Customs. Automobile Transporter: a company certified to transport motor vehicles by hauling them on special vehicles or driving them. Automobile Transporter Body: a truck or trailer body designed to transport other vehicles. Axle Load: the maximum amount of weight permitted to be carried on each axle. Axle Weight: the amount of weight transmitted to the highway by one axle. Back Haul: traffic moving in direction of light flow when a transportation provider's traffic on a route is heavier in one direction than the other; to haul a shipment back over part of a route it has traveled. Backwall Booth: an exhibit that is against a building wall; also a perimeter booth. Bailment: a contract that allows a carrier to take possession of goods without ownership; a BOL. Balance-Due Bill: a bill rendered for undercharges. Bale: a large, compressed bundle that is bound and often wrapped. Balloon Products: light, bulky goods. Bar Code: a series of lines of various widths and spacing that can be scanned electronically to identify a carton or individual item. Bar Code Scanner: a device to read bar codes and communicate data to computer systems. Bar Coding: a method of encoding data for fast and accurate readability. Barge: a cargo-carrying vehicle that Inland water carriers primarily use. Base Currency: the currency whose value is "one" whenever a quote is made between two currencies. Basing Point: a point on which through rates to another destination are computed. Basing Rate: a rate to be used only as a factor in making a combination through rate; a proportional rate. Basing-Point Pricing: a pricing system that includes transportation cost from a particular city even though the shipment does not originate at the basing point. Batch Picking: picking items from storage for more than one order at a time. Belly Lift: amount of capacity in the belly of a passenger aircraft that is limited by the need to accommodate passenger baggage and mail (both of which have priority over shipments). Beneficiary: the seller of goods in a letter of credit transaction; see also 'Applicant'. Bill of Lading (BOL): a written contract between shipper and transportation provider (or their agents) that identifies the goods, who is to receive them, the place of delivery and the terms of the agreement.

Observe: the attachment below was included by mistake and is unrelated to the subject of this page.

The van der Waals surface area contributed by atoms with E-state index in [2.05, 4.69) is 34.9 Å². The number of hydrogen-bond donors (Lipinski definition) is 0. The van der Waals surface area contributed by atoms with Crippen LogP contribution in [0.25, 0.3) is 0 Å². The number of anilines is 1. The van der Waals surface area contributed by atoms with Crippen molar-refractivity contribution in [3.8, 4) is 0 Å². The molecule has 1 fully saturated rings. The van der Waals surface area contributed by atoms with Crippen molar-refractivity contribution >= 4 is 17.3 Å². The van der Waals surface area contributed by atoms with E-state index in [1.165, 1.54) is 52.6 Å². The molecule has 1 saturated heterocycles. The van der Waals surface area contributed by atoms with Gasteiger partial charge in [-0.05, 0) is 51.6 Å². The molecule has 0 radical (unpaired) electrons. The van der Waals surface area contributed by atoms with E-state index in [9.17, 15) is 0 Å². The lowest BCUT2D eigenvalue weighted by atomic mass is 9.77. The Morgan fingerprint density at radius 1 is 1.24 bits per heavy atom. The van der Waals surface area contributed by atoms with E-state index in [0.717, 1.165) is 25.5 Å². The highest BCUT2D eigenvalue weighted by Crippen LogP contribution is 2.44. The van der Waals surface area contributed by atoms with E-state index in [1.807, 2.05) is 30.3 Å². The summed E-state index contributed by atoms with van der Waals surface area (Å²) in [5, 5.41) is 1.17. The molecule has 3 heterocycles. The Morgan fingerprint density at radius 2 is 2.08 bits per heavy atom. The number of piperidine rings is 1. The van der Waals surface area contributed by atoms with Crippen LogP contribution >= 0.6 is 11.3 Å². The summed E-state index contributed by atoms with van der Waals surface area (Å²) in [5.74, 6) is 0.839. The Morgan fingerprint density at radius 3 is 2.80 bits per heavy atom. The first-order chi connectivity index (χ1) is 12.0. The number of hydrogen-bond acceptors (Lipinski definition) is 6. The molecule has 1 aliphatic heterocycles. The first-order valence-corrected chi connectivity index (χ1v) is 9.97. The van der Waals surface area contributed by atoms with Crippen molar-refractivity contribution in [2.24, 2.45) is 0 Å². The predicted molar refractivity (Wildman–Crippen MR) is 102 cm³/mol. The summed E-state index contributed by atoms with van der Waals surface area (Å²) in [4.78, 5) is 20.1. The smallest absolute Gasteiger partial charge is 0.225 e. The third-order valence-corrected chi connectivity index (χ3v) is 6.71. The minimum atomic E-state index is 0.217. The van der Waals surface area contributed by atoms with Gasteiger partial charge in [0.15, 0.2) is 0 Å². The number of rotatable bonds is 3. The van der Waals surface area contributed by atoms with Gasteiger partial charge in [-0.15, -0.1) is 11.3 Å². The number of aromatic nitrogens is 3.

Start studying HAZMAT JB Learning Chap

One cubic meter equals approximately 35.315 cubic feet. Current Ratio: relationship of current liability to current assets. Customer Master File(CMF): an electronic repository of consumer profiles. CWT: Per Hundred Pounds Dead Axle: an axle that supports part of the vehicle weight but does not transmit driving force to the wheels; a non-powered axle. Dead Time: time during which employees can't work because of factors beyond their control and for which they are paid; also allowed time, down time, idle time or waiting time. Dead Head: movement of freight without charges or movement of empty trailer. Debtor: person obligated to pay the accessorial or shipping charges to transportation provider whether Consignor, Consignee or Third-Party. Declared Value: a shipper's stated value of entire shipment in terms of dollars. Decorator: a craftsperson used to install drape, fabric, signs, etc.; also a general-service contractor. Deferred Air freight: long-haul air freight that waits for available space at a reduced rate. Deferred Rebate: a transportation provider's return of part of the shippping charges to a shipper in exchange for the shipper giving all or most of his shipments to the transportation provider over a specified period of time; payment is deferred for a further similar period during which the shipper must continue to give all or most shipments to the rebating carrier.